Writing Home: Commentary
1. Patterson Fletcher Luark and Michael Fleenan Luark, 1853 Oregon Trail Diaries
The travels of overland migrants toward the Pacific Coast, especially between 1840 and 1860, became one of the nation’s great epics, retold in fiction and film for much of the twentieth century. The writings of the migrants themselves formed the basis of that epic. Those who moved by land to California, Oregon, Washington, and Utah, in particular, proved to be an especially literate group. They left behind a voluminous record of their travels, written in diaries, journals, and letters at the time of the journey; and later in their lives they generated a vast array of autobiographical texts created from memory or from writings produced on the trail. The result was one of the best documented, mass migrations in history. Using this richness of primary sources, scholars have written extensively about the overland westward migration (Unruh 1979; Mattes 1988) and its impact on the Pacific Northwest (Bowen 1978; Meinig 1968).
For all that has been written about the experience of overland travelers, most of the migrants themselves were not especially prolific writers while on the trail. Their daily entries in diaries and journals were frequently terse, recording little more than comments on distances traveled, basic environmental conditions, place names, the health of people and livestock, and, from time to time, memorable events. Like explorers, these migrants were establishing both the fact of place and the fact that they had been in the place. Yet in contrast to explorers these travelers did not write because they had been the first non-Indians to visit places along the trail. Rather, they seemed conscious that they were participating in an important large-scale event, and they also wanted to be able to share records of their experiences with friends and family. Some migrants wished to correspond with relatives and acquaintances they had left behind, but many others wrote as links in a chain migration that moved extended families and communities westward.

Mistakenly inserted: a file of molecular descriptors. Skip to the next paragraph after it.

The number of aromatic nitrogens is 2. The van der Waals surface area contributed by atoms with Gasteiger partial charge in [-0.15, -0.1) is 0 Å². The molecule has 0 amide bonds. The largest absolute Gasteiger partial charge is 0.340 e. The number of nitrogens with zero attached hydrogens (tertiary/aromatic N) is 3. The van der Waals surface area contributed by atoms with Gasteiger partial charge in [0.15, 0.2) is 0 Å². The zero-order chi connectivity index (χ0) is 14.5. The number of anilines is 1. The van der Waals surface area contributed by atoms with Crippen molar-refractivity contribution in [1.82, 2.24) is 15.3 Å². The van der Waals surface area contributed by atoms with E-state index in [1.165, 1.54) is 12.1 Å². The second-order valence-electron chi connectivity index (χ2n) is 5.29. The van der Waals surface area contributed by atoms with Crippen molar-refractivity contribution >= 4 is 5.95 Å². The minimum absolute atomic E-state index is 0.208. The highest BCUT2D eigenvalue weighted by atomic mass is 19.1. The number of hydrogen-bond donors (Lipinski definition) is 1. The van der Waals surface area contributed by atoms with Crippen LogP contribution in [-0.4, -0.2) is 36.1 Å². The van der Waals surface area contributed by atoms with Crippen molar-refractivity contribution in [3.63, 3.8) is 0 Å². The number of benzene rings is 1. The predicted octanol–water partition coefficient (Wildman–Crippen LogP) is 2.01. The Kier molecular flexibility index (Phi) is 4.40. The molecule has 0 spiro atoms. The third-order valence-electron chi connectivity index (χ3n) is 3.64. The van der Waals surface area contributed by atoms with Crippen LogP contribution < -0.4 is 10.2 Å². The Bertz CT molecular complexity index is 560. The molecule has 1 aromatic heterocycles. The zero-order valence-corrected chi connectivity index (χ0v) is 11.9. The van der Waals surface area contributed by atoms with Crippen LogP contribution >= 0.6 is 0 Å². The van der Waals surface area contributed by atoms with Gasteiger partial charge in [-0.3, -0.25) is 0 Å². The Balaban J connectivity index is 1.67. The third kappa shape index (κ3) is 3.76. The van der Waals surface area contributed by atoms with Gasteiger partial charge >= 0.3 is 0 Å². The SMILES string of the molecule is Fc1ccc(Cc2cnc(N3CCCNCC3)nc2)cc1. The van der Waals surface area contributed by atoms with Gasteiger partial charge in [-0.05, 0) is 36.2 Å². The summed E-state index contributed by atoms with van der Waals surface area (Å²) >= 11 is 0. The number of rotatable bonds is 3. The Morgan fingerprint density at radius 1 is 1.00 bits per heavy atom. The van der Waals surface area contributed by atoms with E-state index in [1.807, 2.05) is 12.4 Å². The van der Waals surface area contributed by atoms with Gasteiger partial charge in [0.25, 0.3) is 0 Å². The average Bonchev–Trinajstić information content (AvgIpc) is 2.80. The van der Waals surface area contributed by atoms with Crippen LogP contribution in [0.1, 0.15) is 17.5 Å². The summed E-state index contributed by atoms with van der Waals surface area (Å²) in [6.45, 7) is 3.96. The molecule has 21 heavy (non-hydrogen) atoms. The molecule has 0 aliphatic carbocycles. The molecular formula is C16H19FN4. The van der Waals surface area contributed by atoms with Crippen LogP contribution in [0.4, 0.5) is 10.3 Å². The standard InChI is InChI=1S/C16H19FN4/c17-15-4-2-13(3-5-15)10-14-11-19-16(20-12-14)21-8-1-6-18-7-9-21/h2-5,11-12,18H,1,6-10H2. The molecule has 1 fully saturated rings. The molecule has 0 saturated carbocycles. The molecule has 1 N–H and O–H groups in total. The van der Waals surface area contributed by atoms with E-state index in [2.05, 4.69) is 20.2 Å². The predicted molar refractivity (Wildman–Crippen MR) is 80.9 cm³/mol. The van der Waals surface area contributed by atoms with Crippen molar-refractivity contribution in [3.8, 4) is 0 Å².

The brothers Patterson Fletcher Luark (1814-1901) and Michael Fleenen Luark (1818-1901) migrated westward along the Oregon Trail with their families in 1853. The two grew up in a poor household that moved frequently. As adults the two men married (Patterson twice), produced eight children between them, and had bouts of poor health. By the 1850s they both dwelled in the Midwest, whence they decided to move together to the Northwest. Leaving Illinois, Patterson and Michael Luark crossed the Mississippi River and traveled up the Missouri to the Platte River, which they in turn followed into the Rocky Mountains. After crossing South Pass, the brothers followed the Snake River into northeastern Oregon. The account included here takes up their journey in the vicinity of the Umatilla River. In this final stage of their cross-country travels, the brothers parted ways at the Columbia River, with Patterson taking the families’ wagons west by land to Portland and Michael journeying downstream to Portland by boat. The brothers later reunited and went to settle in the area around Olympia, in the newly created Washington Territory.
Having the two brothers’ accounts side-by-side enables readers to compare and contrast styles. Patterson wrote considerably less than did Michael, who described the country and its resources in much greater detail and penned many more observations of other migrants and of Native Americans. This difference played out as well over the two men’s lifetimes. Between 1846 and 1899 Michael Luark produced twenty-five volumes of diaries, and even recopied his overland trail journal. It is doubtful that Patterson Luark left anything besides his trail diary, the only known copy of which survives on microfilm. More information about the Luarks may be found in Jablon and Elkins (1998).
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